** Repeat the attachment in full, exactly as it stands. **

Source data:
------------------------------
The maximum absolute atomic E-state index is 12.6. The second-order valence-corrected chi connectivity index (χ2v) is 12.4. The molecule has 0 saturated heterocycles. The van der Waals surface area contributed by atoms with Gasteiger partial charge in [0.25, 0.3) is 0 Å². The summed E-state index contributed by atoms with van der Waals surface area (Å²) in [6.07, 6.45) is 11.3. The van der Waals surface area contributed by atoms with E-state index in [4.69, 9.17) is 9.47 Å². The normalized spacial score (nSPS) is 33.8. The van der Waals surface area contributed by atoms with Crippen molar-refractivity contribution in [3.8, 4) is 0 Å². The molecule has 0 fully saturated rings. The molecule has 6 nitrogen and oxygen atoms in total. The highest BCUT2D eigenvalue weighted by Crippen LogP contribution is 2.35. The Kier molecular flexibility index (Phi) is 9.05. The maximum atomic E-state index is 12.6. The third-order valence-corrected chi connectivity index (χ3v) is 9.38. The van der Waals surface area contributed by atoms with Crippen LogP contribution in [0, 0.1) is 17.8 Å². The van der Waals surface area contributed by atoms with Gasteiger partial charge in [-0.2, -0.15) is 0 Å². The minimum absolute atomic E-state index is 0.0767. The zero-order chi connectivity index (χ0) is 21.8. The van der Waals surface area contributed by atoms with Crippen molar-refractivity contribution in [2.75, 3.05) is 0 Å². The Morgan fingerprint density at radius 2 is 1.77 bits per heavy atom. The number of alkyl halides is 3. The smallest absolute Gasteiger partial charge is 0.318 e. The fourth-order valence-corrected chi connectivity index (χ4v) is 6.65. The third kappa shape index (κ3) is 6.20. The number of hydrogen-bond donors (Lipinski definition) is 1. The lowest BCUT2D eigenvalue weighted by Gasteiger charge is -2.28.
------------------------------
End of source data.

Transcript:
The maximum absolute atomic E-state index is 12.6. The second-order valence-corrected chi connectivity index (χ2v) is 12.4. The molecule has 0 saturated heterocycles. The van der Waals surface area contributed by atoms with Gasteiger partial charge in [0.25, 0.3) is 0 Å². The summed E-state index contributed by atoms with van der Waals surface area (Å²) in [6.07, 6.45) is 11.3. The van der Waals surface area contributed by atoms with E-state index in [4.69, 9.17) is 9.47 Å². The normalized spacial score (nSPS) is 33.8. The van der Waals surface area contributed by atoms with Crippen molar-refractivity contribution in [3.8, 4) is 0 Å². The molecule has 0 fully saturated rings. The molecule has 6 nitrogen and oxygen atoms in total. The highest BCUT2D eigenvalue weighted by Crippen LogP contribution is 2.35. The Kier molecular flexibility index (Phi) is 9.05. The maximum atomic E-state index is 12.6. The third-order valence-corrected chi connectivity index (χ3v) is 9.38. The van der Waals surface area contributed by atoms with Crippen LogP contribution in [0, 0.1) is 17.8 Å². The van der Waals surface area contributed by atoms with Gasteiger partial charge in [-0.2, -0.15) is 0 Å². The minimum absolute atomic E-state index is 0.0767. The zero-order chi connectivity index (χ0) is 21.8. The van der Waals surface area contributed by atoms with Crippen molar-refractivity contribution in [2.75, 3.05) is 0 Å². The Morgan fingerprint density at radius 2 is 1.77 bits per heavy atom. The number of alkyl halides is 3. The smallest absolute Gasteiger partial charge is 0.318 e. The fourth-order valence-corrected chi connectivity index (χ4v) is 6.65. The third kappa shape index (κ3) is 6.20. The number of hydrogen-bond donors (Lipinski definition) is 1. The lowest BCUT2D eigenvalue weighted by Gasteiger charge is -2.28.